There was significant correlation with disease severity. At admission the odds ratio was 11.071 (4.140-29.605, P < 0.001) and at 48 hours was 19.029 (7.003-51.701, P < 0.001). Regarding mortality, as there were no deaths in patients with APACHE II lower than 8, the odds ratio was not possible to determine. However, Fisher exact test showed significant correlation in both evaluations (P < 0.001). No significant association between APACHE II score and complication rate was found (P = 0.927; P = 0.227). Length of hospital stay correlated with APACHE II score, at admission (P = 0.029) and at 48 hours (P = 0.003) (Table 3).

C-reactive protein

In our study CRP value was not a good marker for disease severity (P = 0.171) or mortality (P = 0.252). However, with the exception of Balthazar score, this was the only score capable of predicting the occurrence of local complications, with odds ratio of 6.600 (2.090-20.843, P = 0.001). Hospital length of stay was also associated with higher CRP values at 48 hours (P < 0.001) (Table 2).

Regarding the prediction of severity, CRP had a low sensitivity (44.4%) and specificity (70.7%) (Table 3) and its discriminatory ability was poor, with AUC: 0.683 (0.564-0.802) (Fig. 2).


Prognostic scores were created or adapted in AP to predict disease severity. In this context, APACHE II and Ranson scores were the most accurate among those evaluated. This finding was concordant with several previous studies [2, 6, 18].

APACHE II (48 hours) had the most powerful specificity and sensitivity, but Ranson had the best negative predictive value. The main drawback of Ranson score is the time interval required for its calculation. APACHE II score at admission were slightly less reliable, but proved to be a useful screening score, with very good negative predictive values. The NPV and PPV values obtained are similar to those described by Chatzicostas et al [19], but in the present study no statistical difference was found between Ranson and APACHE II AUC’s values. Different APACHE II cutoff values were used in our study as compared to Chatzicostas’s, thus explaining this disparity. The cutoff value used for APACHE II score was based on American College of Gastroenterology guidelines [2] and the Atlanta Symposium [1]. Naturally, when APACHE II score was repeated in subsequent days, specificity and positive predictive values improved. Therefore, serial evaluation of APACHE II’s score may prove to be valuable regarding disease severity and clinical outcome, with direct consequences on the level of monitoring and management of patients with AP. The Glasgow-Imrie score was inferior to both Ranson and APACHE II, therefore its usefulness is questionable.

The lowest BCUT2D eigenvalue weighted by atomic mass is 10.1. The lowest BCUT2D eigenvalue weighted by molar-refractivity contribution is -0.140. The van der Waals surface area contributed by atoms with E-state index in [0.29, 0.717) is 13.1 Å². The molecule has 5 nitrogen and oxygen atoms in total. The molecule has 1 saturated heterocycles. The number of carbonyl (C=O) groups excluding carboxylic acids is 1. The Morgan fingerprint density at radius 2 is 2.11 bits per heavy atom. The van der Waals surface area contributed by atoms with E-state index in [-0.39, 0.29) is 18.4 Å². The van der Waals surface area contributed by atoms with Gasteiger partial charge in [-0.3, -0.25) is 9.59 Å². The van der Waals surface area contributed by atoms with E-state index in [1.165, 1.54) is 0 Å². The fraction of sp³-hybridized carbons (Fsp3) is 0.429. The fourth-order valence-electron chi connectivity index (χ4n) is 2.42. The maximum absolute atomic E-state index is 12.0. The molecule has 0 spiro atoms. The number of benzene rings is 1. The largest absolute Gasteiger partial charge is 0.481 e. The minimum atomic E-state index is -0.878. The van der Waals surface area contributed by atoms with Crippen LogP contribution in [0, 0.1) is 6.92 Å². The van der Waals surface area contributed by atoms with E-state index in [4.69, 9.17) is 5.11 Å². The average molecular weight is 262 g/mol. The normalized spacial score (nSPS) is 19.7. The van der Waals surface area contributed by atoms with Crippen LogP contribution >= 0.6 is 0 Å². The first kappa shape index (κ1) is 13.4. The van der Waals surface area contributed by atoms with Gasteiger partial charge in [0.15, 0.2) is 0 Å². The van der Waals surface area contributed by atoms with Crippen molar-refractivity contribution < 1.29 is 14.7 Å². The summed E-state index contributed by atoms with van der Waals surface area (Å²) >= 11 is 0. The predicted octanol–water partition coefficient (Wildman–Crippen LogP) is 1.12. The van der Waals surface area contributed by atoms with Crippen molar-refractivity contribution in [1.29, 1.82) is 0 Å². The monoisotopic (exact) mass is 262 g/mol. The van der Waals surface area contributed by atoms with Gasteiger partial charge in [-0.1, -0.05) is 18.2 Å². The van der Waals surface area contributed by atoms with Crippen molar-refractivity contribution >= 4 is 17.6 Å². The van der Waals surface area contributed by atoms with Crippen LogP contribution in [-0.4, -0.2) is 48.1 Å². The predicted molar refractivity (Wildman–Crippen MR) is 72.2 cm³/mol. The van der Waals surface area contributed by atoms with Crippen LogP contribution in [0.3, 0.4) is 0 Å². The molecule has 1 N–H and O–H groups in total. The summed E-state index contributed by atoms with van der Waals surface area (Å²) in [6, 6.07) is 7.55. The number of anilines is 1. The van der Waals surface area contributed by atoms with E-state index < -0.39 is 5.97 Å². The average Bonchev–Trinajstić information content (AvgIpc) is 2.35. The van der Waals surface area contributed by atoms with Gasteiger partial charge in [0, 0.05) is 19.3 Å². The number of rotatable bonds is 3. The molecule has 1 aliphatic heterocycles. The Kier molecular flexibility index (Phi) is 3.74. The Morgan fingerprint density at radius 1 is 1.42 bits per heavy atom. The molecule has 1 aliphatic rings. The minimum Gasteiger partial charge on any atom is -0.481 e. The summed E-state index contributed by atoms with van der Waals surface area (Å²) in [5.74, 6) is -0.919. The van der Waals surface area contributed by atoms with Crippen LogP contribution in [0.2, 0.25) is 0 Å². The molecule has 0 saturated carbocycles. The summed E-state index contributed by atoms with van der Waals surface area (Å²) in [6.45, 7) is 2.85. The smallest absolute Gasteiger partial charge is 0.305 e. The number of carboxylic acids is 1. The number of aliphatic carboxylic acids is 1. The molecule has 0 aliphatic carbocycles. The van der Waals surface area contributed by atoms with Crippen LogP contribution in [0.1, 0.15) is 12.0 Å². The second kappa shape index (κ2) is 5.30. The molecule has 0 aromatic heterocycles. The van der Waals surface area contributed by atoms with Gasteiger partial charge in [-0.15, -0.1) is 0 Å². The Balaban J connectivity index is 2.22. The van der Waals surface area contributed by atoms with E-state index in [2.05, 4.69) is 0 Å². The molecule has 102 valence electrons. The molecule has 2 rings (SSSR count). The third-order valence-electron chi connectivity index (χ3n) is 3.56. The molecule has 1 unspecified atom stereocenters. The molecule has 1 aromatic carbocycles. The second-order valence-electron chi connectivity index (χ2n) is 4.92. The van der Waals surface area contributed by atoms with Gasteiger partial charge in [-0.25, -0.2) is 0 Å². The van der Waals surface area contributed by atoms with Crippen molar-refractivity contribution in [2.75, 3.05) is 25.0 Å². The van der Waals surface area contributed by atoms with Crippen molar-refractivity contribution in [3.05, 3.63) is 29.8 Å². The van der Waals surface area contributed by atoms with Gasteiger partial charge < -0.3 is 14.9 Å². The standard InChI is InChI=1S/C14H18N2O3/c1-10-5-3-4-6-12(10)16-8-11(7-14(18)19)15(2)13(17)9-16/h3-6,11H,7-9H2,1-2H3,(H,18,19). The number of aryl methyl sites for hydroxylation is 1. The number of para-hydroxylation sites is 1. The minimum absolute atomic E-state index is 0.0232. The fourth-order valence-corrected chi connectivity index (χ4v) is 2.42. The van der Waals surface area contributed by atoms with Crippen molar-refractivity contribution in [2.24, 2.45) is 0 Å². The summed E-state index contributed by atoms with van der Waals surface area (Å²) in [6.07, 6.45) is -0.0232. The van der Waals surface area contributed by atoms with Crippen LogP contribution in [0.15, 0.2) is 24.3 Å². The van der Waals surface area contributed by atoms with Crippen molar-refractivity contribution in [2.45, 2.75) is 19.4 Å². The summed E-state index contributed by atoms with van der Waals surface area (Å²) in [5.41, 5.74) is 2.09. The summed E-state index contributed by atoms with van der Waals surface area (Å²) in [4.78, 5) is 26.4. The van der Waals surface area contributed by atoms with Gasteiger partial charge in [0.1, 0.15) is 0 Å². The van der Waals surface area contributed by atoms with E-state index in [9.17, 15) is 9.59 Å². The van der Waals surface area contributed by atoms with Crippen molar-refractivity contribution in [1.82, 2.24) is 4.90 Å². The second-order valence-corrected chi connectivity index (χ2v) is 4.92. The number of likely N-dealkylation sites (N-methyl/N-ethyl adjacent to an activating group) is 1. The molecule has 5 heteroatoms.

The results obtained for Balthazar score was as expected according to evidence described in literature [2, 14]. However, in our analysis Balthazar score results may have been biased by several factors: small sample size, small number of subjects in one of the subgroups and the pretest probability, as CT scan was only performed in selected patients based on clinical evolution. Consequently, the authors cannot present valid conclusions regarding this prognostic score. In order to obtain reliable data, a prospective study should be done, with CT scan performed in all patients, regardless of clinical evaluation and prognostic scores. Gürleyik et al [15], presented a small prospective study with these characteristics and concluded that Balthazar has a better accuracy than APACHE II scores. Very high accuracy in disease severity prediction was shown by Balthazar when this scoring system was presented [14].